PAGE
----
These tests can tell us if individuals are predisposed to a disease, allowing earlier intervention by health care providers. The genetic differences may also predict the likely outcome of a disease, which can direct physicians towards recommending more aggressive or more conservative treatments as appropriate.
New approaches to therapy
Treatment will also be revolutionized by the new knowledge derived from genetic research. Understanding the function of the protein produced by the gene associated with disease can lead to new treatments in several ways. In some cases, the faulty protein can provide a target against which existing libraries of small-molecule compounds can be tested for therapeutic effect. In other cases, the protein may be a novel compound that can be used to treat the disease.
Pharmaceutical companies are also investigating the use of SNPs to predict which drugs will be most effective for which patients. Some of the SNP genetic differences are associated with adverse reactions to certain drugs or increased metabolism; the genetic profile of a patient will allow pharmacologists to tailor-make drugs for the individual patient.
A recent study published in the Proceedings of the National Academy of Sciences showed that patient response to the asthma drug albuterol is affected by several genetic polymorphisms of the beta-2 receptor.  Such findings could become the basis for simple blood tests that will predict which patients will benefit from a drug like albuterol and which will not respond. Presently, a drug that is effective in only 50 to 70 percent of the patients who receive it is considered a success.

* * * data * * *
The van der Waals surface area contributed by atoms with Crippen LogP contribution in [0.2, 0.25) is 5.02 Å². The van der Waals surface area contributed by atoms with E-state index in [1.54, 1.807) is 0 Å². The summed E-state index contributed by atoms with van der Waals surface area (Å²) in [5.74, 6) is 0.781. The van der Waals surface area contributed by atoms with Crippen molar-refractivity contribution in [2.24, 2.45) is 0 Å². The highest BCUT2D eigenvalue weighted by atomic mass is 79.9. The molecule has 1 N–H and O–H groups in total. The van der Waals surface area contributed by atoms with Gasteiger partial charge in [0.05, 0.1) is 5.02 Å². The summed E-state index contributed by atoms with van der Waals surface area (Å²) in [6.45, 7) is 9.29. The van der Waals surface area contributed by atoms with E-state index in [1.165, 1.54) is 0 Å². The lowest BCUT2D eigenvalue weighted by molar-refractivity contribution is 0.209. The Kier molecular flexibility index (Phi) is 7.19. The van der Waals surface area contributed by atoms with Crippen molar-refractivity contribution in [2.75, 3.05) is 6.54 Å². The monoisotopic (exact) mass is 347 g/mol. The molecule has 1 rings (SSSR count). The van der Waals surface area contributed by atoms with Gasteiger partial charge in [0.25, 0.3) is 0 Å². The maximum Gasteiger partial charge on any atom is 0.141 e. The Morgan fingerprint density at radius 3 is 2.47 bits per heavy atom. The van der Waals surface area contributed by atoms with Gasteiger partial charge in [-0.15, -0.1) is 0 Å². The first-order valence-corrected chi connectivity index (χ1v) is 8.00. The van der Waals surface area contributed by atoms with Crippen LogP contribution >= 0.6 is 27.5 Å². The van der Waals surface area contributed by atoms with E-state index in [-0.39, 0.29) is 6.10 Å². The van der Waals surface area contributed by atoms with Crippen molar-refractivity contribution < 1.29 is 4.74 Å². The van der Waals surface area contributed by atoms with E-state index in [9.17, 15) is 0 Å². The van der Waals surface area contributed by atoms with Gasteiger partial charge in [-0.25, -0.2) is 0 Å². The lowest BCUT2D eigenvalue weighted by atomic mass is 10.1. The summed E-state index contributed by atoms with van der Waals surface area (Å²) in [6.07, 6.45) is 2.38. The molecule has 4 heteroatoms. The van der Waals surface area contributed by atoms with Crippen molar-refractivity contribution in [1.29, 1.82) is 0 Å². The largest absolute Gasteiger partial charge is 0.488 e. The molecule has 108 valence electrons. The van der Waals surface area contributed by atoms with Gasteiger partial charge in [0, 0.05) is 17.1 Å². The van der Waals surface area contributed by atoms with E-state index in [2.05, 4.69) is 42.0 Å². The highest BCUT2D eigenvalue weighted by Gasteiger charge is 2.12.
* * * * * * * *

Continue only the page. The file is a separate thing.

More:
The promise of a genetic approach to drug therapy involves moving from one size fits all to personalized medicine tailored to the individual patient.
Gene therapy can be thought of as inserting a functioning gene into a target tissue to replace a defective gene; it should allow physicians to treat the underlying causes of diseases like cystic fibrosis, asthma, and cancer rather than just the symptoms. Drug companies like Novartis invested almost $1 billion in this revolutionary approach, and advocates predicted early success that did not materialize.
The biggest challenge so far has been to identify a vector that can safely deliver the normal genes to the diseased cells in the body for a long enough time to cure the disease. An adenovirus was used as a vector in the University of Pennsylvania gene therapy trial that resulted in the death of the young patient who had a rare liver disease. This unexpected death has resulted in a re-evaluation of all gene therapy programs in the United States, and nobody is predicting effective gene therapy the next few years.